Thinking Fast as an Entrepreneur
Entrepreneurial leaders are open-minded, energetic, and always questioning. They ask:
- How can we do it better?
- Where should we go from here?
- What is preventing us from taking action, and how can it be overcome?
- Couldn’t we do this and that?
- But what about this?
- Let’s say we do that. What do we do when this happens as a result?
- We’re already overextended. We’re not in a position to try that now.
- Didn’t so and so already try that?
- What is taking so long?
- Didn’t I already provide a solution for this problem?
- I’ve generated a million great ideas. How come none of them appear to be getting off the ground?
- Is anybody really listening to me?
- I need more people like me around who appreciate and generate good new ideas.
Meanwhile, the entrepreneur’s coworkers (especially trusty old #2) thinks:
- Does the entrepreneur have any idea how much work is involved in making this change?
- Why is the entrepreneur working so hard to create new products and services rather than working on our actual business?
- Why am I not getting the credit I deserve for running the actual business and putting out all the fires the entrepreneur causes?
- Why is the entrepreneur circumventing the organizational hierarchy?
Both entrepreneurs and their coworkers get burned out–one from applying the gas and the other from applying the brakes.
Entrepreneurial leaders need to get more realistic about how long it takes to go from a fast idea to the slow burn of execution.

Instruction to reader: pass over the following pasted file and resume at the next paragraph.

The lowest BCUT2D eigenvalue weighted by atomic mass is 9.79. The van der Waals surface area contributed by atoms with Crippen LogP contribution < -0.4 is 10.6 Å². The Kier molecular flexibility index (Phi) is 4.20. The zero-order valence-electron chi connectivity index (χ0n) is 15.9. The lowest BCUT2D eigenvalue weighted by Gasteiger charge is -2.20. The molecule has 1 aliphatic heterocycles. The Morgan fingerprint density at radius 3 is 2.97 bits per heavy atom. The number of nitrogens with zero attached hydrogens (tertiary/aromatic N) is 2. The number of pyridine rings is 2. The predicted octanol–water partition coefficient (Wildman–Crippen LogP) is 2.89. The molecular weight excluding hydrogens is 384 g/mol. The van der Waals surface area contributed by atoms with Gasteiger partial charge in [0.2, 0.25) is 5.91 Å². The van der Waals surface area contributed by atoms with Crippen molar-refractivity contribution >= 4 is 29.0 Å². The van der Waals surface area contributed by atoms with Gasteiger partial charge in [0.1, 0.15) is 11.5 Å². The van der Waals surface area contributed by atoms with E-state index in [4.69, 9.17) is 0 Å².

Execution takes time. Those who have attempted to lose weight know that it’s hard to keep up the early pace and energy. It’s hard to get up every day at 5:30a.m. to go for a run, log onto myfitnesspal.com, journal every morsel you eat, avoid late-night sugar temptations or a side of fries at lunch, and track every step and calorie burned using a BodyMedia.com device. It gets tiring, and it gets old, and it’s just plain hard work. And the rewards and results are not always what you hope at the outset.
Entrepreneurial leaders need to recall these types of experiences–challenges that they undertook that didn’t go quickly and easily.
And entrepreneurial leaders need to respect and reward their coworkers who excel at execution and providing complementary skills.
The biggest mistake entrepreneurial leaders tend to make is to hire people just like them, who are good at generating ideas, but poor at executing them. Too many entrepreneurial types at the top of an organization tends to spell disaster–no matter how exciting and charismatic they might be!
If you’re an entrepreneurial leader, keep the ideas coming fast, but be patient about the execution.